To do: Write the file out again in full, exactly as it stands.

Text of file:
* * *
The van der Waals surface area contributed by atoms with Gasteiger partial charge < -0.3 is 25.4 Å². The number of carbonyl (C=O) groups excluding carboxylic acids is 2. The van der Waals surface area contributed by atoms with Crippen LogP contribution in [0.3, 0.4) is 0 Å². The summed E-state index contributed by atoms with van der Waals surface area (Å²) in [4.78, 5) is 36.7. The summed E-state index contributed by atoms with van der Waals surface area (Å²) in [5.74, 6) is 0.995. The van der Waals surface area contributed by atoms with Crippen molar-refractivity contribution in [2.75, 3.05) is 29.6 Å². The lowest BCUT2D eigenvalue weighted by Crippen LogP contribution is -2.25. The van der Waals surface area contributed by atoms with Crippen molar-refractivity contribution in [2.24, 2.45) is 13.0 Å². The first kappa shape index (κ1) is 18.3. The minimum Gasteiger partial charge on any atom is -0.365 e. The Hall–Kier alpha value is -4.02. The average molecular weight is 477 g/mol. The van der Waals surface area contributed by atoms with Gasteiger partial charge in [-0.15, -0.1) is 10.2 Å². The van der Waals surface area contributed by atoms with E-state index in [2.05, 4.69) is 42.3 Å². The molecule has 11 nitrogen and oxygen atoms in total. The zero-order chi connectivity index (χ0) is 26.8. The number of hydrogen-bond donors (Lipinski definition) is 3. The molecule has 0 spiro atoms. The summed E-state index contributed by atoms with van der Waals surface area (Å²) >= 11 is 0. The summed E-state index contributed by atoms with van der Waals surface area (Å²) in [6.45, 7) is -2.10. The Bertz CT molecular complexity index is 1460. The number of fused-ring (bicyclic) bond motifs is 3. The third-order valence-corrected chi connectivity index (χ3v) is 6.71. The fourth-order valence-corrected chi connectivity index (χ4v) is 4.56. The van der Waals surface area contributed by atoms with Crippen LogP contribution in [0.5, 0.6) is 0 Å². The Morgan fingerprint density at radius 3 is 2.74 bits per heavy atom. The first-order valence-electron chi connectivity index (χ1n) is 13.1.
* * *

The van der Waals surface area contributed by atoms with Gasteiger partial charge < -0.3 is 25.4 Å². The number of carbonyl (C=O) groups excluding carboxylic acids is 2. The van der Waals surface area contributed by atoms with Crippen LogP contribution in [0.3, 0.4) is 0 Å². The summed E-state index contributed by atoms with van der Waals surface area (Å²) in [4.78, 5) is 36.7. The summed E-state index contributed by atoms with van der Waals surface area (Å²) in [5.74, 6) is 0.995. The van der Waals surface area contributed by atoms with Crippen molar-refractivity contribution in [2.75, 3.05) is 29.6 Å². The lowest BCUT2D eigenvalue weighted by Crippen LogP contribution is -2.25. The van der Waals surface area contributed by atoms with Crippen molar-refractivity contribution in [2.24, 2.45) is 13.0 Å². The first kappa shape index (κ1) is 18.3. The minimum Gasteiger partial charge on any atom is -0.365 e. The Hall–Kier alpha value is -4.02. The average molecular weight is 477 g/mol. The van der Waals surface area contributed by atoms with Gasteiger partial charge in [-0.15, -0.1) is 10.2 Å². The van der Waals surface area contributed by atoms with E-state index in [2.05, 4.69) is 42.3 Å². The molecule has 11 nitrogen and oxygen atoms in total. The zero-order chi connectivity index (χ0) is 26.8. The number of hydrogen-bond donors (Lipinski definition) is 3. The molecule has 0 spiro atoms. The summed E-state index contributed by atoms with van der Waals surface area (Å²) >= 11 is 0. The summed E-state index contributed by atoms with van der Waals surface area (Å²) in [6.45, 7) is -2.10. The Bertz CT molecular complexity index is 1460. The number of fused-ring (bicyclic) bond motifs is 3. The third-order valence-corrected chi connectivity index (χ3v) is 6.71. The fourth-order valence-corrected chi connectivity index (χ4v) is 4.56. The van der Waals surface area contributed by atoms with Crippen LogP contribution in [0.5, 0.6) is 0 Å². The Morgan fingerprint density at radius 3 is 2.74 bits per heavy atom. The first-order valence-electron chi connectivity index (χ1n) is 13.1.